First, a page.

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Buddhist master describes UFO sighting in 1884

Hsu Yun (Xu-Yun)

Hsu Yun (Xu-Yun)

Hsu Yun (aka Xu-Yun), famous Chan Buddhist monk, recounts a UFO sighting from 1884 in his autobiography.

Last week we received an email from Sanjin Đumišić, a Swedish writer, photographer, intermedia composer and editor-in-chief for the Swedish music site AlltFörMusik.se. He wanted us to check out his blog entry about a cool discovery he made while reading the autobiography of a famous Chan Buddhist.

Chan is often described as Chinese Zen Buddhism, of which Hsu Yun was one of the most influential Buddhist masters. He is believed to have lived for 119 years. He was born in 1840, and died in 1959. Online you can find a pictorial biography of the life on Master Hsu Yun, and also his autobiography, titled Empty Cloud (the UFO sighting is on pages 47 and 48 of this pdf).

Sanjin was surprised to discover a passage recounting Hsu Yun’s visit to Da-luo Peak in 1884, where he went to pay respects to the “wisdom lamps.” Hsu Yun writes:

I climbed the Da-luo Peak, where I paid reverence to the ‘wisdom lamps’ said to appear there. I saw nothing the first night but on the second, I saw a great ball of light flying from the Northern to the Central Peak, where it came down, splitting a short while later into over ten balls of different sizes. The same night, I saw on the Central Peak three balls of light flying up and down in the air and on the Northern Peak, four balls of light which varied in size.

Wisdom-LightsThis story can also be found in the pictorial biography and reads:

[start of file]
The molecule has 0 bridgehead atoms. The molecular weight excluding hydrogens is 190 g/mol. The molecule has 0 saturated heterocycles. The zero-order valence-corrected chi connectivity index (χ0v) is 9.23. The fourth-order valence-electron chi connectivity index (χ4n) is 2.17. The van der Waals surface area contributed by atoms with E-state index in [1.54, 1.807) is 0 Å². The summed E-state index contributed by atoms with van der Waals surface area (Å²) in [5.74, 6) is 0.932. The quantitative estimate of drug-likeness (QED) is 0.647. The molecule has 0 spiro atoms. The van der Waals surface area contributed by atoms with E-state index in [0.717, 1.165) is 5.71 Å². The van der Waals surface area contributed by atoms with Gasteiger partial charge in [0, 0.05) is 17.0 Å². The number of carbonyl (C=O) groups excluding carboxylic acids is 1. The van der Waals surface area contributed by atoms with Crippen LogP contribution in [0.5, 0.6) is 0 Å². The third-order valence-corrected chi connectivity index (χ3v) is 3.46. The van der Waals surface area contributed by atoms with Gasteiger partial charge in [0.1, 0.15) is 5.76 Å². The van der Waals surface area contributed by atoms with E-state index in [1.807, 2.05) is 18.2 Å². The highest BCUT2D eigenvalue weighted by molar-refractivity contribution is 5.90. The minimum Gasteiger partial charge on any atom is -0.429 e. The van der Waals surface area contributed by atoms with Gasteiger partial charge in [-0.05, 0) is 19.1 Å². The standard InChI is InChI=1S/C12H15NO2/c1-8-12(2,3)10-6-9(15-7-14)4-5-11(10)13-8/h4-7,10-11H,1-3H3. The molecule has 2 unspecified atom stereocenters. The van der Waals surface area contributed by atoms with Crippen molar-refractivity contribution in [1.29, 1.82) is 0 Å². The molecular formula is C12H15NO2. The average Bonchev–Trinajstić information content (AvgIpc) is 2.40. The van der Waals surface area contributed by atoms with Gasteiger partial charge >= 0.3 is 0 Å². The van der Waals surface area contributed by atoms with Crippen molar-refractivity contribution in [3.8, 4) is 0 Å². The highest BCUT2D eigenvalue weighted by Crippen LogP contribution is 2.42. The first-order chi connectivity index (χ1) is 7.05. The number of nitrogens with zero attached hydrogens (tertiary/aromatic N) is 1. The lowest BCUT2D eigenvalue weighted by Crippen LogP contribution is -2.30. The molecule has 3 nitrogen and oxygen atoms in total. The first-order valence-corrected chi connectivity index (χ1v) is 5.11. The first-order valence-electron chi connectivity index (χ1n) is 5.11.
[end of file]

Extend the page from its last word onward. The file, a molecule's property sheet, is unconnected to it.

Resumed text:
The Master bowed to the Wisdom Lamps on top of Ta Lo Mountain.

People often came to this spot to witness what fortune they might.

At first there was nothing unusual, but then they all appeared:

Large ones, small ones, and in between – each fireball was unique.

Hsu Yun has two Buddhist orders named after him, and although he is so famous, I could not find any more information about the “wisdom lights.” However, the area where he saw them does now have a Buddhist temple.

Sanjin was surprised to come across this UFO reference in an unrelated book. He writes in his blog, “There must be so much more of these observations hidden in books you don’t expect to find any UFO references.”

 

Dai Luoding Temple. (Credit: wangchao.net.cn)

Dai Luoding Temple. (Credit: wangchao.net.cn)

Thanks to Sanjin Đumišić for the tip. You can read his blog at sanjindumisic.com.

 

 

About Alejandro Rojas

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Alejandro Rojas is a radio host for Open Minds Radio, editor and contributing writer for Open Minds magazine as well as OpenMinds.tv. For several years Alejandro was the official spokesperson for the Mutual UFO Network as the Director of Public Education. As a UFO/Paranormal researcher and journalist, Alejandro has spent many hours in the field investigating phenomena up close and personal. Alejandro has been interviewed by media organizations around the world, including the largest cable and network news agencies with several appearances on Coast to Coast AM.

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